Treaty chiefs in Alberta reject United Conservatives’ proposed sovereignty act

Act is a ‘ploy’ to undermine treaty rights, they say.

All of the treaty chiefs in Alberta are coming together to oppose Premier Danielle Smith’s proposed sovereignty act.

The chiefs of Treaties 6, 7, and 8 – all of the province’s treaties – held a news conference in Edmonton Friday to challenge the proposed law and declare “it’s offensive and they reject it outright.”

“Smith’s proposed Bill undermines the authority and duty of the Sovereign Nations that entered into treaty,” said Treaty 8 First Nations Grand Chief Arthur Noskey in a statement after the news conference.

“How can the province make a sovereignty bill when our treaties were made before the creation of Alberta?”

Few details have been released, but Smith has said the bill would allow Alberta to opt out of federal measures deemed harmful to provincial interests and would be among the first to be introduced in the upcoming legislative session.

The chiefs say their treaties were made with the Crown – not Alberta – and the provincial government has no say over their lands and territories.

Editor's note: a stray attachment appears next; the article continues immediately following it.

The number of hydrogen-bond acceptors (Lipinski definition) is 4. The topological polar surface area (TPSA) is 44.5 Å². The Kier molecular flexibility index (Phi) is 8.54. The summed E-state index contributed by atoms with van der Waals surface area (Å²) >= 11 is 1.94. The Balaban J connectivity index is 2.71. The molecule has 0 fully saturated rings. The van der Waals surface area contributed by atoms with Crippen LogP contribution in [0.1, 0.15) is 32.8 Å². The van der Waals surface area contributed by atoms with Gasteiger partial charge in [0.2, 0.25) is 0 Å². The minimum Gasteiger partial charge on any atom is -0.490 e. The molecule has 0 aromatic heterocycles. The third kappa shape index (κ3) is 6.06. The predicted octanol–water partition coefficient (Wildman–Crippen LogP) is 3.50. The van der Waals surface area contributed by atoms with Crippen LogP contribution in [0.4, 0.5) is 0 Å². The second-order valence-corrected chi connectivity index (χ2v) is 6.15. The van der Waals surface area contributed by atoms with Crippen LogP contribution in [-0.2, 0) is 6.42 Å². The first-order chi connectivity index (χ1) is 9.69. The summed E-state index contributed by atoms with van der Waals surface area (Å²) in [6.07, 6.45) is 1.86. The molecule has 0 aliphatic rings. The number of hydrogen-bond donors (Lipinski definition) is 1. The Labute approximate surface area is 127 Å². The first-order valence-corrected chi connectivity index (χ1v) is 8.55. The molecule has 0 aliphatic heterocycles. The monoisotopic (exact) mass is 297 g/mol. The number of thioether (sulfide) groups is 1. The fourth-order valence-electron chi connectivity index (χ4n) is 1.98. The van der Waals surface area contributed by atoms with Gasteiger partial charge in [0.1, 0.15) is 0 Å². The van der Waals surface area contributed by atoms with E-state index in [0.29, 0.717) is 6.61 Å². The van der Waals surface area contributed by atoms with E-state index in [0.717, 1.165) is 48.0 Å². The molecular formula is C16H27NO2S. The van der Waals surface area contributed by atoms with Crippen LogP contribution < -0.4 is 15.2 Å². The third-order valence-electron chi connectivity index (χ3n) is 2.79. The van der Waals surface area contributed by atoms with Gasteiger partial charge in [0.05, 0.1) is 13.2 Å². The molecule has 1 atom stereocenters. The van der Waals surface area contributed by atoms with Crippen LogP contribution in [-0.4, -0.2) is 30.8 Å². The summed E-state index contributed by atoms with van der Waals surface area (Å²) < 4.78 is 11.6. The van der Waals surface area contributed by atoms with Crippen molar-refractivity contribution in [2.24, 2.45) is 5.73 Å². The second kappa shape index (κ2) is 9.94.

“Our treaties with the Crown are peace and friendship treaties that did not release any of our lands and territories,” said Chief Darcy Dixon of Bearspaw Nation in the statement.

“Danielle Smith’s ploy to implement her Free Alberta Strategy undermines our rights already protected in their Constitution Act.”

In a united statement the chiefs said, “If Danielle Smith and her UCP government want to erect invisible firewalls around Alberta, they can attempt to do so, but our territories will stay intact because we are not giving our free prior and informed consent.

“Further,” the chiefs added, “if industry and government want to do business in our territories, they should come directly to the Chiefs of the Treaty Nations who have jurisdiction and authority over our lands and resources.”

The chiefs called the bill a “ploy” to undermine treaty rights that are protected under Sec. 35 of the Constitution.

The next session of the Alberta Legislature is scheduled to begin Nov. 29.

Danielle Smith’s claim of Indigenous ancestry

The chiefs were also united in calling out Smith’s claim of Cherokee ancestry.

On Nov. 15, APTN News reported that while the premier has claimed to be Indigenous there are no records to back up her claim.

Smith didn’t respond to numerous requests from APTN to defend her claim or provide records.

She sent a statement to Post Media and said she hadn’t officially investigated her past.

The chiefs laughed when asked about it.

Alexis, though, wasn’t laughing.

“A true Indigenous person would not go against all the treaty people of this land,” he said.

With files from the Canadian Press

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